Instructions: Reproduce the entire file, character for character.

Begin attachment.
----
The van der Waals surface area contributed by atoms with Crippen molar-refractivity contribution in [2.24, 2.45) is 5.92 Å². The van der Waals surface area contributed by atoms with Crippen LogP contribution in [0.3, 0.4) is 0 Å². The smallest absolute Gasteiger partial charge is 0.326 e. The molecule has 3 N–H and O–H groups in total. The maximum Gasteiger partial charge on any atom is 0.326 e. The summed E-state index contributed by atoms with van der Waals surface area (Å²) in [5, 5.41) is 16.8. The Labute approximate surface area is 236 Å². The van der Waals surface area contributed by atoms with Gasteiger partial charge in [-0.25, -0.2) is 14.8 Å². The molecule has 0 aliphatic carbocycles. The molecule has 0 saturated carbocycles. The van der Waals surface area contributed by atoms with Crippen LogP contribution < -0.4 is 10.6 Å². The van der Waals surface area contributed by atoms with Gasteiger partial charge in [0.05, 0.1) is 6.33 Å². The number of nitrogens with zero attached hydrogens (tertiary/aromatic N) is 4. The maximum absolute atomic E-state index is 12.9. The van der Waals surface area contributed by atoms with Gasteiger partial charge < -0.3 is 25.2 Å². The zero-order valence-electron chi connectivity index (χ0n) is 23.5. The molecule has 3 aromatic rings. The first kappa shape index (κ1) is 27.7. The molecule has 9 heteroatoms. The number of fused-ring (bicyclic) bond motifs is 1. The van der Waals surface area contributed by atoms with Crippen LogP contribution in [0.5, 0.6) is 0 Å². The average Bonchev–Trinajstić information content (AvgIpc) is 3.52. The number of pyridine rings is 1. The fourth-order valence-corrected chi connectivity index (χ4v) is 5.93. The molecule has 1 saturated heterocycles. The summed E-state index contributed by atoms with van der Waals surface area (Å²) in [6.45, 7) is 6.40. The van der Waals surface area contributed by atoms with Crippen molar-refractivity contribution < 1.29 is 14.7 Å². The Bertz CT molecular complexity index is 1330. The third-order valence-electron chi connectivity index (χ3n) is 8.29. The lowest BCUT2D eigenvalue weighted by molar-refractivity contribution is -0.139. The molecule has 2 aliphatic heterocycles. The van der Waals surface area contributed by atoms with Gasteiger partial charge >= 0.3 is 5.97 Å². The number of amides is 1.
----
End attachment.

The van der Waals surface area contributed by atoms with Crippen molar-refractivity contribution in [2.24, 2.45) is 5.92 Å². The van der Waals surface area contributed by atoms with Crippen LogP contribution in [0.3, 0.4) is 0 Å². The smallest absolute Gasteiger partial charge is 0.326 e. The molecule has 3 N–H and O–H groups in total. The maximum Gasteiger partial charge on any atom is 0.326 e. The summed E-state index contributed by atoms with van der Waals surface area (Å²) in [5, 5.41) is 16.8. The Labute approximate surface area is 236 Å². The van der Waals surface area contributed by atoms with Gasteiger partial charge in [-0.25, -0.2) is 14.8 Å². The molecule has 0 aliphatic carbocycles. The molecule has 0 saturated carbocycles. The van der Waals surface area contributed by atoms with Crippen LogP contribution < -0.4 is 10.6 Å². The van der Waals surface area contributed by atoms with Gasteiger partial charge in [0.05, 0.1) is 6.33 Å². The number of nitrogens with zero attached hydrogens (tertiary/aromatic N) is 4. The maximum absolute atomic E-state index is 12.9. The van der Waals surface area contributed by atoms with Gasteiger partial charge < -0.3 is 25.2 Å². The zero-order valence-electron chi connectivity index (χ0n) is 23.5. The molecule has 3 aromatic rings. The first kappa shape index (κ1) is 27.7. The molecule has 9 heteroatoms. The number of fused-ring (bicyclic) bond motifs is 1. The van der Waals surface area contributed by atoms with Crippen LogP contribution in [0.5, 0.6) is 0 Å². The average Bonchev–Trinajstić information content (AvgIpc) is 3.52. The number of pyridine rings is 1. The fourth-order valence-corrected chi connectivity index (χ4v) is 5.93. The molecule has 1 saturated heterocycles. The summed E-state index contributed by atoms with van der Waals surface area (Å²) in [6.45, 7) is 6.40. The van der Waals surface area contributed by atoms with Crippen molar-refractivity contribution < 1.29 is 14.7 Å². The Bertz CT molecular complexity index is 1330. The third-order valence-electron chi connectivity index (χ3n) is 8.29. The lowest BCUT2D eigenvalue weighted by molar-refractivity contribution is -0.139. The molecule has 2 aliphatic heterocycles. The van der Waals surface area contributed by atoms with Gasteiger partial charge >= 0.3 is 5.97 Å². The number of amides is 1.